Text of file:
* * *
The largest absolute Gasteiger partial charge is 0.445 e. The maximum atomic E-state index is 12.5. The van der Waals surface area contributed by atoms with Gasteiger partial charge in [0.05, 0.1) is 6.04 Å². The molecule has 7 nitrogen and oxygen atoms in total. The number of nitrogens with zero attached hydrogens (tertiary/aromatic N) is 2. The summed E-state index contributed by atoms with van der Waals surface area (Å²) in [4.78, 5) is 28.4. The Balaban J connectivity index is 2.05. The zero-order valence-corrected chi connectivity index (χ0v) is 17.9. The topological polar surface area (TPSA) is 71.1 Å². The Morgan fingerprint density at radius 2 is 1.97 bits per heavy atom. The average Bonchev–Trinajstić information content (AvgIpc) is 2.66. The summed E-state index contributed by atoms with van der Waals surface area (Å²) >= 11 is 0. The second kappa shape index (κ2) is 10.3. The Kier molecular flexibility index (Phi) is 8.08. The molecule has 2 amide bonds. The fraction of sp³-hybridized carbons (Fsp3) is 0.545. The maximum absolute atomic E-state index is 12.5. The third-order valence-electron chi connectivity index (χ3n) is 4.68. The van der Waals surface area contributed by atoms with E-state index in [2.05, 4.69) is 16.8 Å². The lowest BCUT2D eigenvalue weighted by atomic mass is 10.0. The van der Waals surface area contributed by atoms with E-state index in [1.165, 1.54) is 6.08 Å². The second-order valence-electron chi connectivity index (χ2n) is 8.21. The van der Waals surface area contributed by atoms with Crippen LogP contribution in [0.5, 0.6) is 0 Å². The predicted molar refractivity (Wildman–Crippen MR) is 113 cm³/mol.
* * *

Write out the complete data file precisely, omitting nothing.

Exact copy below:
The largest absolute Gasteiger partial charge is 0.445 e. The maximum atomic E-state index is 12.5. The van der Waals surface area contributed by atoms with Gasteiger partial charge in [0.05, 0.1) is 6.04 Å². The molecule has 7 nitrogen and oxygen atoms in total. The number of nitrogens with zero attached hydrogens (tertiary/aromatic N) is 2. The summed E-state index contributed by atoms with van der Waals surface area (Å²) in [4.78, 5) is 28.4. The Balaban J connectivity index is 2.05. The zero-order valence-corrected chi connectivity index (χ0v) is 17.9. The topological polar surface area (TPSA) is 71.1 Å². The Morgan fingerprint density at radius 2 is 1.97 bits per heavy atom. The average Bonchev–Trinajstić information content (AvgIpc) is 2.66. The summed E-state index contributed by atoms with van der Waals surface area (Å²) >= 11 is 0. The second kappa shape index (κ2) is 10.3. The Kier molecular flexibility index (Phi) is 8.08. The molecule has 2 amide bonds. The fraction of sp³-hybridized carbons (Fsp3) is 0.545. The maximum absolute atomic E-state index is 12.5. The third-order valence-electron chi connectivity index (χ3n) is 4.68. The van der Waals surface area contributed by atoms with E-state index in [2.05, 4.69) is 16.8 Å². The lowest BCUT2D eigenvalue weighted by atomic mass is 10.0. The van der Waals surface area contributed by atoms with E-state index in [1.165, 1.54) is 6.08 Å². The second-order valence-electron chi connectivity index (χ2n) is 8.21. The van der Waals surface area contributed by atoms with Crippen LogP contribution in [0.5, 0.6) is 0 Å². The predicted molar refractivity (Wildman–Crippen MR) is 113 cm³/mol.